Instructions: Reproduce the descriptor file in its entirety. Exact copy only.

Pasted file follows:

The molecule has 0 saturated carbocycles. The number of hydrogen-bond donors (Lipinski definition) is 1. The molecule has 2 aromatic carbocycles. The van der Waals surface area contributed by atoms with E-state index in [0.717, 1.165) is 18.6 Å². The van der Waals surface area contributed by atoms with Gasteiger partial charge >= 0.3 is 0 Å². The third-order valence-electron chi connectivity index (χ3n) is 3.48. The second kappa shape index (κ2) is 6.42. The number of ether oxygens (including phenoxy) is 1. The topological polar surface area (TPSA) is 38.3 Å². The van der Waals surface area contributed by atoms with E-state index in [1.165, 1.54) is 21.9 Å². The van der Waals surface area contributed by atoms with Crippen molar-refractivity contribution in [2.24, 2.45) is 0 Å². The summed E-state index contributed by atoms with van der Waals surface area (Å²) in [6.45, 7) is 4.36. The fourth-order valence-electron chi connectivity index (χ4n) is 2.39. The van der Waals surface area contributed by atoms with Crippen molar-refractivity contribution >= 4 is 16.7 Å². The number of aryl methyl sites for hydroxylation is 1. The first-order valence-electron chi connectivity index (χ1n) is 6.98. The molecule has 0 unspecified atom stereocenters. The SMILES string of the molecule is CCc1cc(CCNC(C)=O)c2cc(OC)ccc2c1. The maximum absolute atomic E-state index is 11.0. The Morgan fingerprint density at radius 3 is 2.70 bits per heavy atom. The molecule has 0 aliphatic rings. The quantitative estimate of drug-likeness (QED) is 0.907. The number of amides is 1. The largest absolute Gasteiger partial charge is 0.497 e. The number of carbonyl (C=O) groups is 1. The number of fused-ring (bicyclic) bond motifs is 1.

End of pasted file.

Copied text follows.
The molecule has 0 saturated carbocycles. The number of hydrogen-bond donors (Lipinski definition) is 1. The molecule has 2 aromatic carbocycles. The van der Waals surface area contributed by atoms with E-state index in [0.717, 1.165) is 18.6 Å². The van der Waals surface area contributed by atoms with Gasteiger partial charge >= 0.3 is 0 Å². The third-order valence-electron chi connectivity index (χ3n) is 3.48. The second kappa shape index (κ2) is 6.42. The number of ether oxygens (including phenoxy) is 1. The topological polar surface area (TPSA) is 38.3 Å². The van der Waals surface area contributed by atoms with E-state index in [1.165, 1.54) is 21.9 Å². The van der Waals surface area contributed by atoms with Crippen molar-refractivity contribution in [2.24, 2.45) is 0 Å². The summed E-state index contributed by atoms with van der Waals surface area (Å²) in [6.45, 7) is 4.36. The fourth-order valence-electron chi connectivity index (χ4n) is 2.39. The van der Waals surface area contributed by atoms with Crippen molar-refractivity contribution >= 4 is 16.7 Å². The number of aryl methyl sites for hydroxylation is 1. The first-order valence-electron chi connectivity index (χ1n) is 6.98. The molecule has 0 unspecified atom stereocenters. The SMILES string of the molecule is CCc1cc(CCNC(C)=O)c2cc(OC)ccc2c1. The maximum absolute atomic E-state index is 11.0. The Morgan fingerprint density at radius 3 is 2.70 bits per heavy atom. The molecule has 0 aliphatic rings. The quantitative estimate of drug-likeness (QED) is 0.907. The number of amides is 1. The largest absolute Gasteiger partial charge is 0.497 e. The number of carbonyl (C=O) groups is 1. The number of fused-ring (bicyclic) bond motifs is 1.